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This overview explains how to authenticate and authorize apps to work with Atlassian products. There are two main factors that determine how an app can work securely with an Atlassian product:
The best way to authenticate depends on the type of app you are building and the stage of development you are at. Read on to learn more about the authentication and authorization methods that are right for your project.
Forge, Atlassian's latest app development platform, handles authentication for your app using managed APIs and OAuth 2.0 protocols. To find out if Forge is right for your project, see the comparison of cloud development options and the Forge security overview.
If you are building a Jira or Confluence app outside of Forge, the table below compares the authentication and authorization methods available for other types of development projects:
|Development goal||Authentication method (identity)||Authorization (access)|
|Private use of REST APIs, such as testing or personal scripting.||Basic authentication||The app’s access level is the same as the user who generated the token. Administrators can’t revoke this access without disabling the user who generated the token.|
|Integrations that require: ||OAuth 2.0 (3L0)|
Developers must register OAuth 2.0 (3L0) apps in the developer console. OAuth 2.0 (3L0) does not work with Atlassian Connect apps.
|App access level is set with OAuth scopes, and users grant access during the install flow. See the API reference documentation to determine the scopes required for each operation.|
|Apps that require some or all of these features, provided by the Atlassian Connect frameworks: ||JWT token (Bearer) with Atlassian Connect |
Setup is handled for you by the Connect frameworks.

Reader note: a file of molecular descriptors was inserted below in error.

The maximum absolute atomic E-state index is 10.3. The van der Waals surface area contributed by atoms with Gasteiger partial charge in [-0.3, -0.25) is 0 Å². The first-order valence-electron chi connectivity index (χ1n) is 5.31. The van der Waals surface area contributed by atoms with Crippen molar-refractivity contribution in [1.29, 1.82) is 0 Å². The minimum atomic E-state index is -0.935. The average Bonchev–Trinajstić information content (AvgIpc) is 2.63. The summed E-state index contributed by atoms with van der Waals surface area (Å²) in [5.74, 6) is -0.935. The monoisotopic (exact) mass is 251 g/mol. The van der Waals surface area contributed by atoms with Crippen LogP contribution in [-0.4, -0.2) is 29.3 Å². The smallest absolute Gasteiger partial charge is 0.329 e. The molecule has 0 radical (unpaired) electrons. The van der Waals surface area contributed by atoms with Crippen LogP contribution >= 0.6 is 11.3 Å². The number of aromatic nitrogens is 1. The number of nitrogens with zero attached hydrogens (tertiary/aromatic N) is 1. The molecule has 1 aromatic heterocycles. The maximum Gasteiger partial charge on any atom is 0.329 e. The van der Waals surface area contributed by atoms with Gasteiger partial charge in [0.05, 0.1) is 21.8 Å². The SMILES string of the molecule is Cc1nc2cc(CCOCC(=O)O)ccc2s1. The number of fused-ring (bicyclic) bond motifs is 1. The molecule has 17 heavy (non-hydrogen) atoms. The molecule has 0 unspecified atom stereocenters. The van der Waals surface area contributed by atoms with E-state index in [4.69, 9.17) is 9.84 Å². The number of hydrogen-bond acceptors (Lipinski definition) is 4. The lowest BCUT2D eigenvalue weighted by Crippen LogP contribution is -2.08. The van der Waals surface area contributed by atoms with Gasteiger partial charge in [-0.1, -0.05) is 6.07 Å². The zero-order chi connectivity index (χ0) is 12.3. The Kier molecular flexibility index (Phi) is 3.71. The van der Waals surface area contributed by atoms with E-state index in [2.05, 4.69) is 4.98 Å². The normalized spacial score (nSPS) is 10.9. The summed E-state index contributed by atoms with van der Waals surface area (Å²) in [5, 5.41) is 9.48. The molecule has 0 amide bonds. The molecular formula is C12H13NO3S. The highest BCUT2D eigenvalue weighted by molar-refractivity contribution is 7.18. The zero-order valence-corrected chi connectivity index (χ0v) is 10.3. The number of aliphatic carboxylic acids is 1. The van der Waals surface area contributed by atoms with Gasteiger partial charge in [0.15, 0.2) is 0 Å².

|Connect app access levels are set with Connect scopes for Jira and Confluence.
You can optionally add impersonation on top of this. See Jira user impersonation or Confluence user impersonation.
To learn how to implement these authentication and authorization methods, see these pages:
Authentication and authorization work a little differently for Bitbucket Cloud and other Atlassian products. Review the security information for the product you’d like to develop with for details:
See our full list of cloud products for more developer information.
Apps authenticating with a server or Data Center product use some of the same methods as cloud, but with a few key differences.
|Java APIs||Java APIs typically need no special authentication beyond requesting the necessary permissions upon install.|
|REST APIs||REST APIs can use OAuth 1.0a, which requires site admins to generate a private/public key pair and configure an incoming application link for your app. For personal use or scripting, you can also use basic authentication with a username and password.|
Take a look at the security docs for each server product for more details:
See our full list of server products for more developer information.
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